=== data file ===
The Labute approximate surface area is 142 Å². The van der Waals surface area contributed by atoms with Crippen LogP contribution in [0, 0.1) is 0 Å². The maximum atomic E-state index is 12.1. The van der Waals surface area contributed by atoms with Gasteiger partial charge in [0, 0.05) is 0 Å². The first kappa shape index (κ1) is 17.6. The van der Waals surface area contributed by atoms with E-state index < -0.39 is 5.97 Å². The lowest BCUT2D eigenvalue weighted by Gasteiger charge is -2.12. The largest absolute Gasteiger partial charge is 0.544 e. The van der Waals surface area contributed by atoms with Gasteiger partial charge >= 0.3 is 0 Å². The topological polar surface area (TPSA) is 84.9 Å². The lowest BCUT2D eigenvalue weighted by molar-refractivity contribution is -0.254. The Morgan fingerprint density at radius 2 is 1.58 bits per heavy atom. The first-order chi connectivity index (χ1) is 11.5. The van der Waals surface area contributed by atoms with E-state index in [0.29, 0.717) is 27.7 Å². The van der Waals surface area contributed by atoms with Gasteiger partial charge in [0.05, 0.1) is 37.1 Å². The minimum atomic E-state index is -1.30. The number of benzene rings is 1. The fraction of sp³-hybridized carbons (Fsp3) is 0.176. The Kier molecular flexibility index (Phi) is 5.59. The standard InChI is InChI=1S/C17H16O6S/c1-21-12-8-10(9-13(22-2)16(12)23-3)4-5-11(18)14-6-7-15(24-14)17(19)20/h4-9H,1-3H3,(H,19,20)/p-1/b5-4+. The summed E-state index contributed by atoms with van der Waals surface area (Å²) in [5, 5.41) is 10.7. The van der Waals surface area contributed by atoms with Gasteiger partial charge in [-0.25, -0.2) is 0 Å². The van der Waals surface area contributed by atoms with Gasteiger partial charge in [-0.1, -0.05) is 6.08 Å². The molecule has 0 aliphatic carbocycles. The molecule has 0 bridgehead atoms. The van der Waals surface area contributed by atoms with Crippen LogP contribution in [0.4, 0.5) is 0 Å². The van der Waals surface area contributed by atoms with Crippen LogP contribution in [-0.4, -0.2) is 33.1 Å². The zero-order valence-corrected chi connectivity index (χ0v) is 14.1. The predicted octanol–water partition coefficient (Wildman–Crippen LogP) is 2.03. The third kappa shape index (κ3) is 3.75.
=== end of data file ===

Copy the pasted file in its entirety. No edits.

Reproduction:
The Labute approximate surface area is 142 Å². The van der Waals surface area contributed by atoms with Crippen LogP contribution in [0, 0.1) is 0 Å². The maximum atomic E-state index is 12.1. The van der Waals surface area contributed by atoms with Gasteiger partial charge in [0, 0.05) is 0 Å². The first kappa shape index (κ1) is 17.6. The van der Waals surface area contributed by atoms with E-state index < -0.39 is 5.97 Å². The lowest BCUT2D eigenvalue weighted by Gasteiger charge is -2.12. The largest absolute Gasteiger partial charge is 0.544 e. The van der Waals surface area contributed by atoms with Gasteiger partial charge >= 0.3 is 0 Å². The topological polar surface area (TPSA) is 84.9 Å². The lowest BCUT2D eigenvalue weighted by molar-refractivity contribution is -0.254. The Morgan fingerprint density at radius 2 is 1.58 bits per heavy atom. The first-order chi connectivity index (χ1) is 11.5. The van der Waals surface area contributed by atoms with E-state index in [0.29, 0.717) is 27.7 Å². The van der Waals surface area contributed by atoms with Gasteiger partial charge in [0.05, 0.1) is 37.1 Å². The minimum atomic E-state index is -1.30. The number of benzene rings is 1. The fraction of sp³-hybridized carbons (Fsp3) is 0.176. The Kier molecular flexibility index (Phi) is 5.59. The standard InChI is InChI=1S/C17H16O6S/c1-21-12-8-10(9-13(22-2)16(12)23-3)4-5-11(18)14-6-7-15(24-14)17(19)20/h4-9H,1-3H3,(H,19,20)/p-1/b5-4+. The summed E-state index contributed by atoms with van der Waals surface area (Å²) in [5, 5.41) is 10.7. The van der Waals surface area contributed by atoms with Gasteiger partial charge in [-0.25, -0.2) is 0 Å². The van der Waals surface area contributed by atoms with Gasteiger partial charge in [-0.1, -0.05) is 6.08 Å². The molecule has 0 aliphatic carbocycles. The molecule has 0 bridgehead atoms. The van der Waals surface area contributed by atoms with Crippen LogP contribution in [0.4, 0.5) is 0 Å². The van der Waals surface area contributed by atoms with Crippen LogP contribution in [-0.4, -0.2) is 33.1 Å². The zero-order valence-corrected chi connectivity index (χ0v) is 14.1. The predicted octanol–water partition coefficient (Wildman–Crippen LogP) is 2.03. The third kappa shape index (κ3) is 3.75.